Integrating Women into Politics: Another Solution

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The absolute exclusion of women from ultra-Orthodox parties keeps their specific interests from being addressed effectively in the public sphere.

Illustration | Flash 90

There is a great deal of disingenuousness in Yisrael Cohen’s statement that the call to remove the signs demanding gender segregation from the sidewalks of Beit Shemesh constitutes secular-liberal coercion. “A closed community living in Beit Shemesh wishes to observe a stringency in religious law,” he said. It makes the idea sound almost picturesque. Then along comes the liberal state, running roughshod over the community’s way of life by trying to force alien values upon it. What about tolerance? What about pluralism? It sounds quite threatening, actually. Perhaps the basic idea of tolerance and pluralism has gotten lost amid the background noise of radical multi-culturalism. Therefore, it must be stated once again: Liberalism has red lines, too. If the State of Israel is willing to tolerate the sort of humiliating acts that are being perpetrated against women in Beit Shemesh, why should it not allow polygyny — or even female genital mutilation — as well?

Cohen’s manipulative statement about the High Court of Justice petition that would nullify Agudath Israel rule preventing women from being party members — and therefore from serving as its elected officials — contains a different sort of disingenuousness, to say nothing of deception. As Cohen would have it, if Agudath Israel is forced to include women, what’s next? Will Shas have to include Jews of Ashkenazic ethnicity, and will Balad have to allow Jews to join? Where does one draw the line? But this equation is fundamentally flawed. The gender divide between men and women is utterly different from the social divides, particularly when it comes to women’s inclusion in politics. Women comprise approximately half of the population. It is therefore inconceivable that a democratic country should allow parties to forbid women, explicitly, from taking part in their activity.

The absolute exclusion of women from ultra-Orthodox parties keeps their specific interests from being addressed effectively in the public sphere. The presence of women in political positions is different from the issue of appropriate representation or political visibility. It is also a question of substance. A survey by the Israel Democracy Institute that examined the activity patterns of members of the seventeenth and eighteenth Knessets found — as happens in much of the democratic world — that the view that men represent women as well as women represent themselves, and that men work as hard as women do to promote women’s interests, is false. The survey found that women Knesset members are more involved in promoting bills and raising parliamentary queries on subjects that have to do with the family, children, and women’s rights, while male Knesset members tend to avoid them. This means that if women do not work for women’s welfare, rights, and betterment in society, no one else is likely do it for them. The promotion of more women from various sectors, including the ultra-Orthodox sector, to key political positions will therefore lead to a good deal more work on a broader spectrum of subjects that are probably not receiving enough attention.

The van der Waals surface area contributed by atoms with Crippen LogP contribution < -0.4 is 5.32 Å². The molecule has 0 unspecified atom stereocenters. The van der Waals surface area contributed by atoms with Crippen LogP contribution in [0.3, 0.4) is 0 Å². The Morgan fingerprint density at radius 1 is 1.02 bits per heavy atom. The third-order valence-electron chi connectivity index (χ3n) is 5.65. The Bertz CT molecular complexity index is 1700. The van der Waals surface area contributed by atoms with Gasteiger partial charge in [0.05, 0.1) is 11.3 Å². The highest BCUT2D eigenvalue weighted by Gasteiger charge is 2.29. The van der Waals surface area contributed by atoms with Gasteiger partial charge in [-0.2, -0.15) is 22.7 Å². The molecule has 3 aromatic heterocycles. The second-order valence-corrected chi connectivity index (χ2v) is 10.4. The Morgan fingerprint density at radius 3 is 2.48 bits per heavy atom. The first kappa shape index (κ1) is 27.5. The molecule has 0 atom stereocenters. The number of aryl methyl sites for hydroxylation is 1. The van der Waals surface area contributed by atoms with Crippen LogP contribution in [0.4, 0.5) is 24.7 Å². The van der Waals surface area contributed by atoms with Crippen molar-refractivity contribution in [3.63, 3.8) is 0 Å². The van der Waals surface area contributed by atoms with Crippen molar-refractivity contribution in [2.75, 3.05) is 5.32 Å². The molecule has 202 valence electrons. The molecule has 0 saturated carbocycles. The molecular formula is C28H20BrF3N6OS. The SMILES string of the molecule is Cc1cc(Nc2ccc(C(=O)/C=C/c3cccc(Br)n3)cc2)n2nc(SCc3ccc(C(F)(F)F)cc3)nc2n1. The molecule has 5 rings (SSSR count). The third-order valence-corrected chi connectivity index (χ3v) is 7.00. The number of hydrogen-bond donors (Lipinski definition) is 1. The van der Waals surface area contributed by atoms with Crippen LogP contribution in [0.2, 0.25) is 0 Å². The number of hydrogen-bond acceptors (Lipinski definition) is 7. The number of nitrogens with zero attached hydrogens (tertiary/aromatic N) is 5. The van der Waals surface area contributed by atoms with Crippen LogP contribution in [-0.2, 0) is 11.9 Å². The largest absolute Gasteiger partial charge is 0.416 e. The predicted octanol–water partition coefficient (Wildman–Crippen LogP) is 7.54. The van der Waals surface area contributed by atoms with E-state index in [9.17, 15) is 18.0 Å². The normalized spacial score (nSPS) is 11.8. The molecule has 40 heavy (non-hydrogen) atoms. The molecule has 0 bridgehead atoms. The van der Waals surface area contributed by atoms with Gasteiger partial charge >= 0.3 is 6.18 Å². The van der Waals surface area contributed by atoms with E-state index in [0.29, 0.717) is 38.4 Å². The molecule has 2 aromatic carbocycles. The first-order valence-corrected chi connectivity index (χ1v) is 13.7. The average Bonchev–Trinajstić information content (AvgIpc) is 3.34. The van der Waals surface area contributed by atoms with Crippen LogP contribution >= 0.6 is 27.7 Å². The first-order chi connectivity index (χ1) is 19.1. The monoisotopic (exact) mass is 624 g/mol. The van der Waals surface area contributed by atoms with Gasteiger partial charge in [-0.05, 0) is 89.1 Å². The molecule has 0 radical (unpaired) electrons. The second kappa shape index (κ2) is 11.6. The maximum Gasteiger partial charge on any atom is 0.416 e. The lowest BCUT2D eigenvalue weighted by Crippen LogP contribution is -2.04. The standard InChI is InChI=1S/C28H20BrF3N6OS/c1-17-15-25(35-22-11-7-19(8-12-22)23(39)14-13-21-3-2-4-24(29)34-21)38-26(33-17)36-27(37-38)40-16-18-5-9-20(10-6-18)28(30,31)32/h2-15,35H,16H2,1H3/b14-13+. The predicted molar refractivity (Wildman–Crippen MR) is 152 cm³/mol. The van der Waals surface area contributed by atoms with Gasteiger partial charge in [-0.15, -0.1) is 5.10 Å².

It is very much in Israel’s interest to work for greater representation by women in the various political spheres. We agree that the right way to accomplish this need not be through coercive measures, such as disqualifying parties that bar women from running for office. At the same time, the state needs to take a principled position on the matter and create incentives for parties to include more women as candidates. For example, a rule should be made that parties whose candidate lists are made up of at least 40 percent women will receive higher public funding. A step in this direction has already been taken on the local level with an amendment to the law, enacted three years ago, that gives a bonus to elected lists on which women make up at least one-third of their city council members. The local elections to be held in October 2018 will be a pilot program for this measure, and we hope to see an improvement in women’s representation at the local level.

Even if the High Court of Justice should accept the petition and order Agudath Israel to lift the restriction barring women from party membership, this will not necessarily lead to women becoming candidates on the party’s Knesset list or city councils. After all, unlike the parties that conduct democratic procedures, the rabbis — and the local community leaders who have their ears — are the ones who draw up the ultra-Orthodox parties’ candidate lists. But even if the ruling has no immediate effect, it will still be an important decision in principle in favor of equality and the inclusion of women in the public sphere. A ruling of this kind could prove highly significant in the long term by opening the door to the inclusion of ultra-Orthodox women in political life.